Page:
An analysis of the 2018/19 maize market has found that limited access to credit is a critical barrier to the expansion of maize trade in the country which has heavily affected small-scale traders and farmers.
The report by International Food Policy Research Institute (IFPRI) released on Monday found that both farmers and small traders struggle to obtain credit due to stringent collateral requirements and high interest rates.
The study observed that the high cost of financing coupled with high storage costs reduce the incentive to store maize and that there is more competition among small scale traders than big and established traders.
The study recommends that government should work with the private financial institutions to increase credit access for small and medium scale enterprises.
Reads the report in part: “Malawi’s maize market is pyramidal in structure: highly competitive at lower tiers of trade but less competitive at higher tiers. More private sector investment is needed to promote competition and competitive pricing, particularly at its higher tiers.
“The unpredictable regulatory environment is a disincentive to maize marketing especially storage. A more predictable policy environment, especially on export bans and minimum farm gate and procurement prices, would encourage more private sector investment in the maize market and increased marketing and sales.”
The study also notes there is a widespread absence of standardized grades and quantity measures hence advises that institutionalising quality grades and standardised weights and measures will promote structured trading and reduce cheating by a minority of unscrupulous traders.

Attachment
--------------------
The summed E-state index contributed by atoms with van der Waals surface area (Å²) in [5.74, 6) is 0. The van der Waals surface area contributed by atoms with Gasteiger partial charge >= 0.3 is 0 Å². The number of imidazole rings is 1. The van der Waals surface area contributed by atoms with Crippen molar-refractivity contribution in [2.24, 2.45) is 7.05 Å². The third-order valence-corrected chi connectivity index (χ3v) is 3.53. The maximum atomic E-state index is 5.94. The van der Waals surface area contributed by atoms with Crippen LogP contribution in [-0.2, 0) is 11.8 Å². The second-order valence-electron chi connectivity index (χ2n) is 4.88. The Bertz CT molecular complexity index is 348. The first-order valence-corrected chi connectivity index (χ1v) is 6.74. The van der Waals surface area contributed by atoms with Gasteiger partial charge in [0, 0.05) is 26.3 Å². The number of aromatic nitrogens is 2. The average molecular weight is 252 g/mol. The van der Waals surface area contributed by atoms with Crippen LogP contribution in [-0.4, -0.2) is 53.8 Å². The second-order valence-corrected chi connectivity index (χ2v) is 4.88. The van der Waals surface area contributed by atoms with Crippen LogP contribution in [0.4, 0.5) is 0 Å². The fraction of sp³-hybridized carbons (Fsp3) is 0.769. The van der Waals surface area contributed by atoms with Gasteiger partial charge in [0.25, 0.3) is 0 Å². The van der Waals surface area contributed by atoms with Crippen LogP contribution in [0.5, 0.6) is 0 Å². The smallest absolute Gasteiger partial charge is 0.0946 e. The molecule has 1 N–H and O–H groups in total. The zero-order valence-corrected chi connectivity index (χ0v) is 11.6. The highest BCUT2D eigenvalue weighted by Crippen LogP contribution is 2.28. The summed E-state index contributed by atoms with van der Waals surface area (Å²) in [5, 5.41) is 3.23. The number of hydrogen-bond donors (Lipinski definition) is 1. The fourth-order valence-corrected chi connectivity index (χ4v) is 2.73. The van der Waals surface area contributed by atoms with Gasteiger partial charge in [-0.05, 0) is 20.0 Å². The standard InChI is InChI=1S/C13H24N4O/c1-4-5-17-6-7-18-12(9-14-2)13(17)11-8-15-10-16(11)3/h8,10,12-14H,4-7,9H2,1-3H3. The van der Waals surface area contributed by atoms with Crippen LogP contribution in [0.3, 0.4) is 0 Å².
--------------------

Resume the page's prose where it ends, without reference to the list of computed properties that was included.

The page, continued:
The study also found that there is limited use of existing structured markets, such as commodity exchanges, warehouse receipt systems, and marketing contracts and recommended that the promotion of structured trading might help to stabilise the highly seasonal maize volumes and volatile prices found in Malawi.
Grain Traders Association of Malawi chairperson Grace Mijiga agreed with the findings of the study, specifically for small scale traders and farmers who sell maize within the local set up.
She said: “There are two sides to this issue, the reason is the import and export ban because when the market is open for export and one has a contract from any international buyer the financial institutions are willing to grant a loan based on the contract financing product.
“Locally most traders do not go into contractual financing agreement, with commercial banks because traders buy and store maize based on a speculative market. This is why financial institutions demand collateral or demand a supply contract for loan access.”
She said if government policies were non-restrictive on import and export of maize there could be no such problems such as access to finance locally.
Mijiga highlighted that even the Agricultural Development and Marketing Corporation (Admarc) does not give contracts for grain traders or farmers that can be used to access finance from institutions.
She said at least the National Food Reserve Agency (NFRA) offers contracts, but only benefits big maize traders as opposed to small-scale traders and farmers.
According to her, previously banks tried to issue loans based on speculative market but it did not work due to the volatility of the maize market; hence, banks are currently cautious to provide financing without supply contracts.
Mijiga described the current maize market as volatile due to the international pressure that has created a speculative market due to huge deficits of maize in Kenya, Zambia and Zimbabwe.
Currently, maize prices in rural areas is at K200 per kilogramme (kg) or K10 000 per 50 kg bag and around K230 per kg in urban areas (about K11 500 per bag). n